As I continued on a bus tour of the Causeway Coastal Route in Northern Ireland (part one can be read here) we left the Glens and entered the North Antrim Coast area. (All photos will enlarge if double clicked on)
The bus stopped at the Old Bushmills Distillery in the town of Bushmill. Here we took a short tour and sampled some of the very smooth Irish whiskey. The word "whiskey" comes from the Gaelic language words "uisce beatha," which means "water of life." The Old Bushmills plant is the oldest distillery in the world! It's "Grant to Distill" was officially given in 1608, but it is suspected that whiskey was made here for at least 200 years before that! The Old Bushmills brand is a blend from a single malt and a single grain. I had visited the distillery once before with my husband --you can see that visit on this link. I did not partake in the sampling of any whiskey this time as I wanted to keep my senses for what was ahead.
We stopped again for a view of the mystical looking ruins of Dunluce Castle. The castle stands on a 100 ft high basalt cliff with a sea cave running underneath it.
Dunluce Castle has a rich and varied history, connected with such names as Richard de Burgh, Sorley Boy MacDonnell, and Sir John Perrott, running up to its last occupant, Randall MacDonnell, who was the second Earl of Antrim.
Legend has it that in the early 1600's the castle's kitchen broke off and plunged down into the sea. The kitchen staff plummeted to their death upon that fateful day and thereafter the castle's countess refused to live there any longer and moved to a residence inland. After the mid 1700s the deserted castle fell into ruins.
Dunluce Castle was fought over many times in it's past and it is wrapped in myths and legends, one of which is that mermaids lived in caves at its base. On a clear day you can look over the expanse of ocean and see County Donegal. The castle was given to the Northern Ireland government by the Earl of Antrim in 1928, to be preserved as a National Monument.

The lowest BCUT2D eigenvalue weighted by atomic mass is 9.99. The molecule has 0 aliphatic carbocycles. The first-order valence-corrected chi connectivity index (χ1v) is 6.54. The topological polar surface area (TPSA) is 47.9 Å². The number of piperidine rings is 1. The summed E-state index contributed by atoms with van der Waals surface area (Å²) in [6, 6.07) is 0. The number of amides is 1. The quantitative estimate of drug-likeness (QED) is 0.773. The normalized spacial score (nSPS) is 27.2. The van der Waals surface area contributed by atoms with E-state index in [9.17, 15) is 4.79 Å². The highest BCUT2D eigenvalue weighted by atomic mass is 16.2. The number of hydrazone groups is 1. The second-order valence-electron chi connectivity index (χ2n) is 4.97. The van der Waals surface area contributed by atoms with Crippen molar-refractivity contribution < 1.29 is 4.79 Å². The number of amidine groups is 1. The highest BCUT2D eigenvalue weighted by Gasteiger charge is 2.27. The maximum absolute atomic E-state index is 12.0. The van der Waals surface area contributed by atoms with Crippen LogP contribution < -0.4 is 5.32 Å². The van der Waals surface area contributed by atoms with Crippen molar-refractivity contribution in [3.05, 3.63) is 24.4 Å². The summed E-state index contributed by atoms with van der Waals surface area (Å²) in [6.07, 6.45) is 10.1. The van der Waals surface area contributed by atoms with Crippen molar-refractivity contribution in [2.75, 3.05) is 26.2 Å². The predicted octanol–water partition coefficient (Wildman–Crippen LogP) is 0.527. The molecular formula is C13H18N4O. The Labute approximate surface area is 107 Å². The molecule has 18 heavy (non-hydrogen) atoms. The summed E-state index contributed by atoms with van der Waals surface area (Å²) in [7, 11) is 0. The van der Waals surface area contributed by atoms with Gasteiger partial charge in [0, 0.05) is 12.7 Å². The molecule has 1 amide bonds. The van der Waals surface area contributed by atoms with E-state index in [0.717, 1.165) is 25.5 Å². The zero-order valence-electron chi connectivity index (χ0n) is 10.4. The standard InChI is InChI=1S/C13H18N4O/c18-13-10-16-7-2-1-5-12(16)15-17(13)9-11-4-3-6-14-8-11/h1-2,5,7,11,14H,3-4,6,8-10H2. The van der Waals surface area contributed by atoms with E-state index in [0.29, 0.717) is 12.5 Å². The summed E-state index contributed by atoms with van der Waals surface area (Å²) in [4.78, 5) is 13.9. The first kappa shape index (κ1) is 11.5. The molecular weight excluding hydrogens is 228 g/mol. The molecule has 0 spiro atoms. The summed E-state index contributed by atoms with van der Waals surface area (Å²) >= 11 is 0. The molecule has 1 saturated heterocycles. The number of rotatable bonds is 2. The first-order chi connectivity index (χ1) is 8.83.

Now we entered the Causeway Coastline where the sea was rough and misty the day we visited.
We walked along the shore until we reached The Giant's Causeway, which is an area of about 40,000 interlocking basalt columns, the result of an ancient volcanic eruption.
The Giant's Causeway was declared a World Heritage Site by UNESCO in 1986, and a National Nature Reserve in 1987 by the Department of the Environment for Northern Ireland.
In my opinion it is one of the most remarkable places I've ever seen and I was thrilled to see it again!
As with many places of interest in Ireland, there is a legend behind the Giant's Causeway. Here it is according to the Causeway Coast and Glens website:
"The legend tells us that the Irish Giant Finn McCool had a rival - a Scottish giant named Benandonner. Finn McCool decided to build a causeway to Scotland so that he could challenge his adversary in battle. When the work was completed, the causeway stretched from North Antrim to Staffa.
Bennandonner accepted the invitation to walk over to Ireland and fight for supremacy. As Benandonner appeared over the horizon, Finn McCool realised in horror that he had taken on a rival much bigger than himself. He ran home to his wife, Oonagh. What to do?
The quick thinking Oonagh disguised Finn as a baby and made him curl up in an enormous cradle. Benandonner - faced with the sight of this huge ‘child’ took fright at the thought of the size of his father and fled back to Scotland tearing up the causeway in his wake."
The Giant's Causeway is owned and managed by the National Trust and it is the most popular tourist attraction in Northern Ireland.
I sat on the top of this little hill, on a comfortable stone seat, and filmed this:
I hope you enjoyed seeing and hearing the crashing sea of the Giant's Causeway in my video!
As if this day of touring the Causeway Coastal Route was not magical enough, look at how it ended -- I saw a rainbow in the sky! I can only hope it means I will return again one day to tour again one of the most beautiful places on earth.
Linking up with Mary's "Mosaic Monday" event on her blog the Little Red House. Thanks, Mary!
Also linking tio Susan's Outdoor Wednesdat event on her blog A Southern Daydreamer. Thanks, Susan!